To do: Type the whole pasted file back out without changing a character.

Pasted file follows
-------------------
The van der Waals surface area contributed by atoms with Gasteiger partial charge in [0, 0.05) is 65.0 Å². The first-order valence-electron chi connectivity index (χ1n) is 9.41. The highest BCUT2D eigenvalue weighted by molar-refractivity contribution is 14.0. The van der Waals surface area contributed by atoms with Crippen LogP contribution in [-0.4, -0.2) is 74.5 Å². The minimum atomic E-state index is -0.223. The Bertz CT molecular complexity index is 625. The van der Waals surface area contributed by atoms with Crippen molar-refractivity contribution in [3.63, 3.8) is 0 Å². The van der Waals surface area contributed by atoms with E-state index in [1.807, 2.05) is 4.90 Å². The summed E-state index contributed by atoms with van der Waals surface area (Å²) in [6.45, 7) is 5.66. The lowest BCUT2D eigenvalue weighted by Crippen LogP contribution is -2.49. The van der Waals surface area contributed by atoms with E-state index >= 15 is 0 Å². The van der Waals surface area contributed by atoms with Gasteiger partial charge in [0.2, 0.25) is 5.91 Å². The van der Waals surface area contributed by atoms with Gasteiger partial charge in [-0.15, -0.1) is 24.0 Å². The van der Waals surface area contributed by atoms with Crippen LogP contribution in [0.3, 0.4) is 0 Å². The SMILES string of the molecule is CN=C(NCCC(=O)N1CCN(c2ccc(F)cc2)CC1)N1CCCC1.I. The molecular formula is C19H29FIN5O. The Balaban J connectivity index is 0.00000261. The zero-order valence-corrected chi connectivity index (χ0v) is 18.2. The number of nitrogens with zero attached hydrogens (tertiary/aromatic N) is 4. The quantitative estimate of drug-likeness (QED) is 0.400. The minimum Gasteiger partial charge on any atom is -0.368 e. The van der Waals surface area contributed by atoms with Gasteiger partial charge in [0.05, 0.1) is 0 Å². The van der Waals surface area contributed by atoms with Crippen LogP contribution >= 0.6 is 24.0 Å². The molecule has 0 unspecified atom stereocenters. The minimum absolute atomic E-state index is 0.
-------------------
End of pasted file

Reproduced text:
The van der Waals surface area contributed by atoms with Gasteiger partial charge in [0, 0.05) is 65.0 Å². The first-order valence-electron chi connectivity index (χ1n) is 9.41. The highest BCUT2D eigenvalue weighted by molar-refractivity contribution is 14.0. The van der Waals surface area contributed by atoms with Crippen LogP contribution in [-0.4, -0.2) is 74.5 Å². The minimum atomic E-state index is -0.223. The Bertz CT molecular complexity index is 625. The van der Waals surface area contributed by atoms with Crippen molar-refractivity contribution in [3.63, 3.8) is 0 Å². The van der Waals surface area contributed by atoms with E-state index in [1.807, 2.05) is 4.90 Å². The summed E-state index contributed by atoms with van der Waals surface area (Å²) in [6.45, 7) is 5.66. The lowest BCUT2D eigenvalue weighted by Crippen LogP contribution is -2.49. The van der Waals surface area contributed by atoms with E-state index >= 15 is 0 Å². The van der Waals surface area contributed by atoms with Gasteiger partial charge in [0.2, 0.25) is 5.91 Å². The van der Waals surface area contributed by atoms with Gasteiger partial charge in [-0.15, -0.1) is 24.0 Å². The van der Waals surface area contributed by atoms with Crippen LogP contribution in [0.3, 0.4) is 0 Å². The SMILES string of the molecule is CN=C(NCCC(=O)N1CCN(c2ccc(F)cc2)CC1)N1CCCC1.I. The molecular formula is C19H29FIN5O. The Balaban J connectivity index is 0.00000261. The zero-order valence-corrected chi connectivity index (χ0v) is 18.2. The number of nitrogens with zero attached hydrogens (tertiary/aromatic N) is 4. The quantitative estimate of drug-likeness (QED) is 0.400. The minimum Gasteiger partial charge on any atom is -0.368 e. The van der Waals surface area contributed by atoms with Gasteiger partial charge in [0.05, 0.1) is 0 Å². The van der Waals surface area contributed by atoms with Crippen LogP contribution >= 0.6 is 24.0 Å². The molecule has 0 unspecified atom stereocenters. The minimum absolute atomic E-state index is 0.